Carlos Torres delivers a pitch during a game against the...

Carlos Torres delivers a pitch during a game against the Atlanta Braves at Turner Field. (Sept. 3, 2013) Credit: Getty

Perhaps there is some mathematical formula, adding in career injuries and lifetime five-set matches, that could more accurately calculate Lleyton Hewitt's tennis age. Surely, after yet another protracted scrap that ended his U.S. Open Tuesday, Hewitt is much older than his chronological 32 years.

That he lost to Russia's Mikhail Youzhny, 6-3, 3-6, 6-7 (3), 6-4, 7-5, did not seem as much to the point as how it took 3 hours, 58 minutes to finish.

Hewitt was ahead 4-2 in the fourth set, 5-3 in the fifth, serving for the match. Yet his weakness for the thousand-years-war approach -- to just keep keeping on -- allowed Youzhny, himself a counterpuncher, to hang around for the next momentum change.

One rally late in the third set consisted of 46 hits. And wasn't especially atypical.

"We obviously had some long rallies out there," Hewitt said. "And, yeah, the game at 5-all in the fifth, I could have easily won. Just missed a backhand on game point to go up 6-5."

Hewitt plays a headstrong game, as opposed to a powerful one, stubbornly hanging in, holding on, persevering, persisting, plugging away. In his native Australia, young children are called "ankle biters," and that image of an annoying kid pestering an elder always has fit the 5-11 Hewitt against the game's figurative giants.

"He's a great fighting player," Youzhny said. "He is fighting every point, every match."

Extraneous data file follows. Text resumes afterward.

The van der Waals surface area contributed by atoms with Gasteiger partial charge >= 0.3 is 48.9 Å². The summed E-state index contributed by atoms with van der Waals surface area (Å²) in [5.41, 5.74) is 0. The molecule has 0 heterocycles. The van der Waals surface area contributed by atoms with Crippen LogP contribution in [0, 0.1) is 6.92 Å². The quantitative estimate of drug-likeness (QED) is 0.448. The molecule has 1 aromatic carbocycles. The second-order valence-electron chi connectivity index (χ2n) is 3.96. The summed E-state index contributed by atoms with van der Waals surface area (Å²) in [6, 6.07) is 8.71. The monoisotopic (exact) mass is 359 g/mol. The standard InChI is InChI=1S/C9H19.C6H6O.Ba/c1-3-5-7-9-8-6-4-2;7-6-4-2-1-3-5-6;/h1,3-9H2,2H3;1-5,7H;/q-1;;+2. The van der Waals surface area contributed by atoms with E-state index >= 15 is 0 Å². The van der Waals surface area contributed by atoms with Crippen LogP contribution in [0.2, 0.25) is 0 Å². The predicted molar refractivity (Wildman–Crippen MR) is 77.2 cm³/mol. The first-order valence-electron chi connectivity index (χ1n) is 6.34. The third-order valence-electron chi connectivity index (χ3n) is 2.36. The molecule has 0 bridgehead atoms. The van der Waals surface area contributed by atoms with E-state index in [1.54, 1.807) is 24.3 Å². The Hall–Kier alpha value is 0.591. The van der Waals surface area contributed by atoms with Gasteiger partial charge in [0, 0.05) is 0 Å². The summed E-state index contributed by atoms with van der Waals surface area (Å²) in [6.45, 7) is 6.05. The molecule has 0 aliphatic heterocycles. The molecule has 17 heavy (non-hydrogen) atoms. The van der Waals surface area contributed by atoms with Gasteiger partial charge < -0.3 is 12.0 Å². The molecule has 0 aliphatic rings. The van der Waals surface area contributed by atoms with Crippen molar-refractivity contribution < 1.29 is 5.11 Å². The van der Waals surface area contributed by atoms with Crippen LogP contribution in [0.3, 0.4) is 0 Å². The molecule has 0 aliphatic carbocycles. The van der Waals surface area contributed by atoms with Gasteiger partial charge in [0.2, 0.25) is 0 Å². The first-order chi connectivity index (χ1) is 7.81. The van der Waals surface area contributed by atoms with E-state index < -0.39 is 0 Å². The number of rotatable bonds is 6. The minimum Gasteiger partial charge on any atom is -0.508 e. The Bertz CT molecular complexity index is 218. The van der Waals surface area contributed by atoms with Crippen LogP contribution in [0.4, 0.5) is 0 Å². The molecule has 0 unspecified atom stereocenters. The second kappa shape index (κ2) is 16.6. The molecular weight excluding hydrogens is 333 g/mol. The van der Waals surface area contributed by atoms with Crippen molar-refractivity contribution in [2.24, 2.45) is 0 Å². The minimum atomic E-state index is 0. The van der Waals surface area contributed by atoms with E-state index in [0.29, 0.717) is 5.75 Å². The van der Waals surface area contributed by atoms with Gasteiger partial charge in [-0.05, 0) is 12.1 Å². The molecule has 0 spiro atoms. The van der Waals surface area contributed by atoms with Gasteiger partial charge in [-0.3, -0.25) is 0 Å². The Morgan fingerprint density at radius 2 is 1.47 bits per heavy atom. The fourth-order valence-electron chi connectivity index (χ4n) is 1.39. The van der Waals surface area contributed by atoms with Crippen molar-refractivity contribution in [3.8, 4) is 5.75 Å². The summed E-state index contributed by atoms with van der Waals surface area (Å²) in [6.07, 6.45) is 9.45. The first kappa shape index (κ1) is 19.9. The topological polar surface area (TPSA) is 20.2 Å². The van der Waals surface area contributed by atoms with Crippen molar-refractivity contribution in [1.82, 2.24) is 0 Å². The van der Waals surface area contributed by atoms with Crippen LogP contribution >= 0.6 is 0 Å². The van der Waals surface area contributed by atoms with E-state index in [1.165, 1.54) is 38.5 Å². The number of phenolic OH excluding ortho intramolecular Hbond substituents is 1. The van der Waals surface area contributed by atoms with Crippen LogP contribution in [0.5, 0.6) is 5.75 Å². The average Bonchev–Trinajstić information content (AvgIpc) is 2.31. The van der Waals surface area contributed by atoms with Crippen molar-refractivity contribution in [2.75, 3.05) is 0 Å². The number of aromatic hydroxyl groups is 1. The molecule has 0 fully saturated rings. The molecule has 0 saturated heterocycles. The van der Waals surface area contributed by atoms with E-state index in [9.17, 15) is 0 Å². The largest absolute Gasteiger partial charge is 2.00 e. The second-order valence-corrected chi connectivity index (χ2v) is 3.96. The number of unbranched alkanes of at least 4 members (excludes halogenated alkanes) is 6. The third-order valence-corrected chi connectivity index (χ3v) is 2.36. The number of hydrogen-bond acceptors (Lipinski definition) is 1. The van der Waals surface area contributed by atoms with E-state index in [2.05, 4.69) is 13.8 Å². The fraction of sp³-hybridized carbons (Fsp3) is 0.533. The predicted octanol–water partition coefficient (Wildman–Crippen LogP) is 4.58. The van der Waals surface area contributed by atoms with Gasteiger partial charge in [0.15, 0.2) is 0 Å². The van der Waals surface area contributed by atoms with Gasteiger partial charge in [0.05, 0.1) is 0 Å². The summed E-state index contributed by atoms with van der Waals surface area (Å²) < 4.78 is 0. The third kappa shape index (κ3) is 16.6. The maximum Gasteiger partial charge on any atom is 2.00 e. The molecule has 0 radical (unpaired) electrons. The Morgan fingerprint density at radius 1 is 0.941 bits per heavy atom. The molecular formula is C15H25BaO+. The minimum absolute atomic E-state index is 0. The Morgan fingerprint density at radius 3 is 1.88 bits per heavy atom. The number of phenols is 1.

Youtzhny is himself a tour veteran at 31 and twice a U.S. semifinalist. Still, Hewitt's 2001 Open title seems forever ago, the year Hewitt became the youngest man ever to be a year-end No. 1. He was 20.

He won Wimbledon in 2002 and twice was a major-tournament runner-up, but his tennis results haven't kept up with his almost annual physical ailments -- a cracked rib, knee injury, back injury, hip surgery, hand injury, foot surgery, toe surgery.

Hewitt's 2001 title victim, Pete Sampras, is long retired. "Yeah, I've played through a couple of generations, I guess," Hewitt said. "Obviously, back then, the way I moved on the court was pretty good, the way I counterpunched. There's a lot bigger, stronger guys out there now dictating play."

These days, even baseliners like the world's Top Three -- Novak Djokovic, Rafael Nadal and Andy Murray -- have emphasized an offensive aggression that displays none of Hewitt's long-suffering style.

Djokovic demonstrated that, mowing down Spaniard Marcel Granollers, 6-3, 6-0, 6-0, and Murray beat Uzbekistan's Denis Istomin, 6-7, 6-1, 6-4. 6-4, after Hewitt fell just short of reaching his first Slam quarterfinal since 2009 Wimbledon.

He had been enjoying a surprising run, upsetting 2009 Open champion Juan Martin del Potro in the second round in five sets. He acknowledged how that "took a lot out of me."

It could be that, when the Ashe Stadium roof is finished in 2016 or '17, Hewitt still will be persisting. "I don't know, mate," he said, a bit wearily. "No idea."

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